• The last two lines obtain the floating-point value of the height of the respective rectangles, convert those values to integers (by dropping all digits after the decimal point), and then assigning that integer value to the variable, as was described above.
• You'll notice that we're duplicating the names of the local variables: the names of the aHeightInInt and bHeightInInt variables names are exactly identical to the names of the aHeightInInt and bHeightInInt variables in the InitializeWorld method.  This is ok, because all the variables are local variables: even though they have the same names, these variables are completely separate from the variables that were declared in the other method.
• Once we've got our local copies of the data, we can now calculate the new heights of the A and B rectangles:

// Accumulate height for A and B

aHeight = aHeight + leftThumbY;

bHeight = bHeight + rightThumbY;

• Next, we will calculate the new height of the the 'floating point number' rectangle, using the subtraction & assignment operators.  Since you've seen most of this before, we will assign the result directly to the rectangle's Height property, thus updating the rectangle.  While we're at it, we will also update the label on the rectangle so that the rectangle is accurately labeled with the new height (and with the word Float to remind us that this rectangle's height was calculated as accurately as possible, using floating-point numbers:)

// float substraciton for floatRec

floatRec.Height = aHeight - bHeight;

// update the label, too:

floatRec.Label = "Float(A-B) H=" + floatRec.Height;

• Next, we will do the same thing for the intRec, except that this time we will use the rounded-off INTEGER values, not the exact, floating point values.  Also, we will update the label with the new (integer) height (and with the word Int to remind us that this rectangle's height was calculated using integer numbers)
// int subtraction for intRec

intRec.Height = aHeightInInt - bHeightInInt;

// update the label, too:

intRec.Label = "Int(A-B) H=" + intRec.Height;

• At this point, we've done all the calculations that we wanted to do. However, all the calculations ended up putting their results into local variables.  So before the method ends, we need to copy all these values back into the rectangles that we see on the screen.

// assign A and B's height to aRec and bRec

aRec.Height = aHeight;

bRec.Height = bHeight;

These should all be fairly straightforward - we simply take the local variable that is storing the new height of a rectangle, and then assign that value to the Height property of the appropriate rectangle.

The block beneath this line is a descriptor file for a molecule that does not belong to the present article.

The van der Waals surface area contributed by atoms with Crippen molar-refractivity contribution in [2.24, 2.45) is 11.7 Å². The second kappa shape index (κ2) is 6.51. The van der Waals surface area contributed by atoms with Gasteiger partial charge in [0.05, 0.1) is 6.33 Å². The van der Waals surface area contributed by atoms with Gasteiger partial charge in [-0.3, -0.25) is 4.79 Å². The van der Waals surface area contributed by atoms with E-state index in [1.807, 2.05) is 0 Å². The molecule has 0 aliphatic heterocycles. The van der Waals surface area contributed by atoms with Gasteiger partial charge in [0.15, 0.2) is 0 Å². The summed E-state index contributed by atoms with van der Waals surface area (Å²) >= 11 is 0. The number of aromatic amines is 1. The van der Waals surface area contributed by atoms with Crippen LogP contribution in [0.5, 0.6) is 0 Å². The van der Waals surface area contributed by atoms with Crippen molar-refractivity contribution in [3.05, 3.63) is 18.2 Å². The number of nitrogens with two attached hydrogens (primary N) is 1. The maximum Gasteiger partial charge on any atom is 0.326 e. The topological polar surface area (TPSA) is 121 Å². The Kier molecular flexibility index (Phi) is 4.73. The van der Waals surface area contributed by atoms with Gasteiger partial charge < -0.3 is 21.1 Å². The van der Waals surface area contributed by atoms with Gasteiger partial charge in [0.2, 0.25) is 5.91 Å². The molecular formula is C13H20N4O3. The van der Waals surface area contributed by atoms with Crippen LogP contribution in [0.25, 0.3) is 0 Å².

• Lastly, we need to update the labels on the A and B rectangles, so that they accurately reflect the new height of the rectangles.

// update the labels, too:

aRec.Label = "A Height=" + aRec.Height;

bRec.Label = "B Height=" + bRec.Height;

• In order to try and be helpful, we also echo a brief message to the bottom status bar, telling the user how to play the game.  We also echo the current heights of the A and B rectangles to the top of the screen, specifying both the current, exact, floating-point heights, as well as the rounded-down integer heights.

EchoToTopStatus( "A-Height(float=" + aRec.Height +

" int=" + ( int )aRec.Height + ") " +

"B-Height(float=" + bRec.Height+

" int=" + ( int )bRec.Height + ")" );

FURTHER EXERCISES::

1. Start from a blank starter project (1000.201, if you need it), and re-do the code from memory as much as possible.  On your first try, do what you can, and keep the above code open so that when you get stuck, you can quickly look up what you forgot (and that after you finish a line, so that you can compare your line to the 'correct' line).  On the next try, do the same thing, but try to use the finished code less.  Repeat this until you can type everything, without refering the tutorial's code.
• Repeat this exercise daily for several days, so that you really get the hang of this.  As you go on, periodically review this by re-doing this exercise.
2. Exploring Errors: Type casting
Using the same project that the above tutorial makes use of, try assigning a floating point number to an integer variable, but without using the typecasting .  For example:
int bHeightInInt = bHeight;

What error do you get?  Make sure to take careful note of this error, in case you accidentally make this mistake in the future, and you need to figure out what the error is, based on the error message(s).

3. Understanding The Code
Using the program that the above tutorial discusses, you can make the height of A (or B) negative.  When you do this, what happens?  Why?